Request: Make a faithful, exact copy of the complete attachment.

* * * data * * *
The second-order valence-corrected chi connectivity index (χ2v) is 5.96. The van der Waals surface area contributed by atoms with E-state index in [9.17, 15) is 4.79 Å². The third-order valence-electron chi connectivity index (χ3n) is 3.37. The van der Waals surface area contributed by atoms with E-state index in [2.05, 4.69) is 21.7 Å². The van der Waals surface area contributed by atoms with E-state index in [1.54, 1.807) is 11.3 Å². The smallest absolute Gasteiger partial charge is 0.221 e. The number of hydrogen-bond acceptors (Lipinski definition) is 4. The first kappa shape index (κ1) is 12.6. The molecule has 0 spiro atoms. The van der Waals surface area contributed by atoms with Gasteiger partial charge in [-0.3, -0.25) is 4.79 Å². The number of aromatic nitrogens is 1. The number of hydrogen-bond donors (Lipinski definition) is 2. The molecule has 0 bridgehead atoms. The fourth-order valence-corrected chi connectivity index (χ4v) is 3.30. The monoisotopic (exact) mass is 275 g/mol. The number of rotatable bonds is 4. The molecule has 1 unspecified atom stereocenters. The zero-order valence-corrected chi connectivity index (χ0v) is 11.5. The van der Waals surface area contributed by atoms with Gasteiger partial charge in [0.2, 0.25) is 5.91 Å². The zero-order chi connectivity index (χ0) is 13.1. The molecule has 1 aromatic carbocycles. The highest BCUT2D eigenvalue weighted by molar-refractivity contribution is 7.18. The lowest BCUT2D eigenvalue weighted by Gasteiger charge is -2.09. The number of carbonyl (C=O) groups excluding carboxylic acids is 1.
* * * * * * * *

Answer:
The second-order valence-corrected chi connectivity index (χ2v) is 5.96. The van der Waals surface area contributed by atoms with E-state index in [9.17, 15) is 4.79 Å². The third-order valence-electron chi connectivity index (χ3n) is 3.37. The van der Waals surface area contributed by atoms with E-state index in [2.05, 4.69) is 21.7 Å². The van der Waals surface area contributed by atoms with E-state index in [1.54, 1.807) is 11.3 Å². The smallest absolute Gasteiger partial charge is 0.221 e. The number of hydrogen-bond acceptors (Lipinski definition) is 4. The first kappa shape index (κ1) is 12.6. The molecule has 0 spiro atoms. The van der Waals surface area contributed by atoms with Gasteiger partial charge in [-0.3, -0.25) is 4.79 Å². The number of aromatic nitrogens is 1. The number of hydrogen-bond donors (Lipinski definition) is 2. The molecule has 0 bridgehead atoms. The fourth-order valence-corrected chi connectivity index (χ4v) is 3.30. The monoisotopic (exact) mass is 275 g/mol. The number of rotatable bonds is 4. The molecule has 1 unspecified atom stereocenters. The zero-order valence-corrected chi connectivity index (χ0v) is 11.5. The van der Waals surface area contributed by atoms with Gasteiger partial charge in [0.2, 0.25) is 5.91 Å². The zero-order chi connectivity index (χ0) is 13.1. The molecule has 1 aromatic carbocycles. The highest BCUT2D eigenvalue weighted by molar-refractivity contribution is 7.18. The lowest BCUT2D eigenvalue weighted by Gasteiger charge is -2.09. The number of carbonyl (C=O) groups excluding carboxylic acids is 1.